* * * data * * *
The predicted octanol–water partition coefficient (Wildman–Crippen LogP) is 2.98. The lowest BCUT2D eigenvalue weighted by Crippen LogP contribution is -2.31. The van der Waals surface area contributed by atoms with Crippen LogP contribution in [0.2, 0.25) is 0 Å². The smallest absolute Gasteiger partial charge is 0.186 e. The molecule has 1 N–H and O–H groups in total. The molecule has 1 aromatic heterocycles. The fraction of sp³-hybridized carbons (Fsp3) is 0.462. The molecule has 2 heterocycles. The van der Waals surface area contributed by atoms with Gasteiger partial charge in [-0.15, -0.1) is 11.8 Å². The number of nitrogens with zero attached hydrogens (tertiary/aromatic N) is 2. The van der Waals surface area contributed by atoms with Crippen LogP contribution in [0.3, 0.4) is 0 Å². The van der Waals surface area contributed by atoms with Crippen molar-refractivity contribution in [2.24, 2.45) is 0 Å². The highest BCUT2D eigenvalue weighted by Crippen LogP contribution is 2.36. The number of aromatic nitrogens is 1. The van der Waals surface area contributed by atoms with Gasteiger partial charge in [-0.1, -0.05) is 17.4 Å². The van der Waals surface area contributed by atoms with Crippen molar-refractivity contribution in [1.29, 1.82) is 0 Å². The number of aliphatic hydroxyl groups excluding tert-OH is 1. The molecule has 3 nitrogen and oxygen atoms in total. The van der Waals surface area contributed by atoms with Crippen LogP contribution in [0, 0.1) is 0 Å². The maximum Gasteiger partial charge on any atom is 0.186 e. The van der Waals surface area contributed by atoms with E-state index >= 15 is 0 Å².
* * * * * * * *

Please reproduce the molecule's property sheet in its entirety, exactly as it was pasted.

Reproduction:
The predicted octanol–water partition coefficient (Wildman–Crippen LogP) is 2.98. The lowest BCUT2D eigenvalue weighted by Crippen LogP contribution is -2.31. The van der Waals surface area contributed by atoms with Crippen LogP contribution in [0.2, 0.25) is 0 Å². The smallest absolute Gasteiger partial charge is 0.186 e. The molecule has 1 N–H and O–H groups in total. The molecule has 1 aromatic heterocycles. The fraction of sp³-hybridized carbons (Fsp3) is 0.462. The molecule has 2 heterocycles. The van der Waals surface area contributed by atoms with Gasteiger partial charge in [-0.15, -0.1) is 11.8 Å². The number of nitrogens with zero attached hydrogens (tertiary/aromatic N) is 2. The van der Waals surface area contributed by atoms with Crippen LogP contribution in [0.3, 0.4) is 0 Å². The van der Waals surface area contributed by atoms with Crippen molar-refractivity contribution in [2.24, 2.45) is 0 Å². The highest BCUT2D eigenvalue weighted by Crippen LogP contribution is 2.36. The number of aromatic nitrogens is 1. The van der Waals surface area contributed by atoms with Gasteiger partial charge in [-0.1, -0.05) is 17.4 Å². The van der Waals surface area contributed by atoms with Crippen molar-refractivity contribution in [1.29, 1.82) is 0 Å². The number of aliphatic hydroxyl groups excluding tert-OH is 1. The molecule has 3 nitrogen and oxygen atoms in total. The van der Waals surface area contributed by atoms with Crippen LogP contribution in [0, 0.1) is 0 Å². The maximum Gasteiger partial charge on any atom is 0.186 e. The van der Waals surface area contributed by atoms with E-state index >= 15 is 0 Å².